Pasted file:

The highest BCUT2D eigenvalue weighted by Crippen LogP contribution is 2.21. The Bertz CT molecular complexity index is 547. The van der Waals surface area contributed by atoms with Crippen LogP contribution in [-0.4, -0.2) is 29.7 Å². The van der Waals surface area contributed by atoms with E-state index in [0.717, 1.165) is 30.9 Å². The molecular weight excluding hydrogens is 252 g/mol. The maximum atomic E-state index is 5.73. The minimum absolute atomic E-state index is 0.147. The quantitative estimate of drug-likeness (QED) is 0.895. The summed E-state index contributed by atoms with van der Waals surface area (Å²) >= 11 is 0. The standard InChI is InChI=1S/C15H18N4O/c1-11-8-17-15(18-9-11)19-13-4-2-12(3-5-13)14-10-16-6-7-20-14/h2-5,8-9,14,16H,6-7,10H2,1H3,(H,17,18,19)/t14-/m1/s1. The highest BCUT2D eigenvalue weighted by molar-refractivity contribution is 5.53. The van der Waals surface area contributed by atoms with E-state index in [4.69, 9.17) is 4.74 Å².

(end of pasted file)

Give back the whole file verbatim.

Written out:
The highest BCUT2D eigenvalue weighted by Crippen LogP contribution is 2.21. The Bertz CT molecular complexity index is 547. The van der Waals surface area contributed by atoms with Crippen LogP contribution in [-0.4, -0.2) is 29.7 Å². The van der Waals surface area contributed by atoms with E-state index in [0.717, 1.165) is 30.9 Å². The molecular weight excluding hydrogens is 252 g/mol. The maximum atomic E-state index is 5.73. The minimum absolute atomic E-state index is 0.147. The quantitative estimate of drug-likeness (QED) is 0.895. The summed E-state index contributed by atoms with van der Waals surface area (Å²) >= 11 is 0. The standard InChI is InChI=1S/C15H18N4O/c1-11-8-17-15(18-9-11)19-13-4-2-12(3-5-13)14-10-16-6-7-20-14/h2-5,8-9,14,16H,6-7,10H2,1H3,(H,17,18,19)/t14-/m1/s1. The highest BCUT2D eigenvalue weighted by molar-refractivity contribution is 5.53. The van der Waals surface area contributed by atoms with E-state index in [4.69, 9.17) is 4.74 Å².